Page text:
Govt’s frustrated with RBI, but thank god RBI exists

Govt’s frustrated with RBI, but thank god RBI exists


In recent weeks, the Reserve Bank of India (RBI) and the Government of India have made news as being at loggerheads with each other. The rift is over policy-making, given the situation of mounting non-performing assets (NPA), liquidity crunch, resultant capital crunch with the public sector banks (PSB) and mounting stressed assets in micro, small and medium enterprises (MSME) sector. The RBI is entitled to be an autonomous body but accountable to a limited extent to the government through various constitutional provisions and regulations. 

Repeated discussions between the government and RBI in the backdrop of Section 7 as well as other matters led to a nine-hour long exhausting meeting on four issues: restructuring the economic capital framework, promoting banks’ health under Prompt Corrective Action (PCA), restructuring scheme for stressed assets in MSME sector, and implementation of Basel regulatory capital framework.

The last issue highlights that government is continuously pushing RBI to ease the norms on PSBs in line with the Basel III norms. The government contends that Basel norms require the application of minimal capital norms to internationally active banks but, in turn, all commercial banks, irrespective of their global presence, are under this net. The reasons behind harsh norms relate to the bank crisis due to stressed assets, GST and demonetisation, and to meet investor and customer expectations.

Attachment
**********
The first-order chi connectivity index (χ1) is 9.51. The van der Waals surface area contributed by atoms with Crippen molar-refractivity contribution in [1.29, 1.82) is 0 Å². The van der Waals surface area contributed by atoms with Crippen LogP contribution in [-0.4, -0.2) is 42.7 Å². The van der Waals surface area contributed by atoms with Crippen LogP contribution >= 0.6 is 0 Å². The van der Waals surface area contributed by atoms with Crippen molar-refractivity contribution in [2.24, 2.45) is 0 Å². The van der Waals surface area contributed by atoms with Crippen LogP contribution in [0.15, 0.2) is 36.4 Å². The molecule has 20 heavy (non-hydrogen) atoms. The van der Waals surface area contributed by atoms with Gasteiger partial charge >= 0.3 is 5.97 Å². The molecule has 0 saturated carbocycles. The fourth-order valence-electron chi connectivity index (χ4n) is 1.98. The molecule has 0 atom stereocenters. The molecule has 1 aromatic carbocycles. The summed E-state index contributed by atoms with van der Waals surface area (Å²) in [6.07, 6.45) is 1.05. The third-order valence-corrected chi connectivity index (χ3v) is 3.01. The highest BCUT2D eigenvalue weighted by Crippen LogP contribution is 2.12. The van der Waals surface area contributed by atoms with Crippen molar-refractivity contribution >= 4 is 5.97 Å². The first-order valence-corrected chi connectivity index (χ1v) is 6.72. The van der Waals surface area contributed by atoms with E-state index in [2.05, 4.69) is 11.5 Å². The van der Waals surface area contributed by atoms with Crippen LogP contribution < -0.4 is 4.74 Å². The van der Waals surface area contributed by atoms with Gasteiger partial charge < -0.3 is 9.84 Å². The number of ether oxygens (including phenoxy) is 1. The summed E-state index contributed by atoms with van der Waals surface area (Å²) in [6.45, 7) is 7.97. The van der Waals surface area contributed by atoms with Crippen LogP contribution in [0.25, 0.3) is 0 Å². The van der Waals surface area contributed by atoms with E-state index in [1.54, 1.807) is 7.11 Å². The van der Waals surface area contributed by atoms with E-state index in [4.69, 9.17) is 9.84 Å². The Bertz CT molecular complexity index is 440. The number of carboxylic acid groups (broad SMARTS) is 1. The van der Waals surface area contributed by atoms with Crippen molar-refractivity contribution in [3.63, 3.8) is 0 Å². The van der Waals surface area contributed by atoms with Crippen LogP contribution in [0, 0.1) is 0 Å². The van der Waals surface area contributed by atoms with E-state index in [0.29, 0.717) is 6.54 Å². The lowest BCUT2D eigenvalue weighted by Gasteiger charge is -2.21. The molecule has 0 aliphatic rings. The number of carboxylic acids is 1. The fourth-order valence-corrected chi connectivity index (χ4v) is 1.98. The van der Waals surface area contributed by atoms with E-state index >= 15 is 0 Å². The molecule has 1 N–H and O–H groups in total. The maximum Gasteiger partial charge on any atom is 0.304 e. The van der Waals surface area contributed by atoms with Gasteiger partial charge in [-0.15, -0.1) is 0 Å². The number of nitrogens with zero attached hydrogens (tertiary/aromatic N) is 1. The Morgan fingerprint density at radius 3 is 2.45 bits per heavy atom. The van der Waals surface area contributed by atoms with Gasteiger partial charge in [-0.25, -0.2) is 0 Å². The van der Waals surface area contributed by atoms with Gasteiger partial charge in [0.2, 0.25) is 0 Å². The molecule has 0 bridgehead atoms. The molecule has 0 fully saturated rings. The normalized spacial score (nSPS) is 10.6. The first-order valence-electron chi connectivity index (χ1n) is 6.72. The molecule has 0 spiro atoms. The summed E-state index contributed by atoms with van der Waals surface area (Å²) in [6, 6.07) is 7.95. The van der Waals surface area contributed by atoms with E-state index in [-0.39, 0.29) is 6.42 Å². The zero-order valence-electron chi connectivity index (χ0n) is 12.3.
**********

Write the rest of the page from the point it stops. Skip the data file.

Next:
As per Basel III norms, banks have to maintain a minimum total Capital to Risk (weighted) ratio (CRAR) of 8%, against RBI’s norm of 9%. Supporting this argument, RBI Deputy Governor Viral Acharya stated that Basel III norms are the floor and, after the 2008 financial crisis, banks do have to maintain high capital reserves. Such requirement will restrict lending ability and income generation by banks. According to RBI Governor Urjit Patel, “It is obligatory” to follow government commitments to the G-20 on the Basel framework requiring the central bank to east the current capital norms.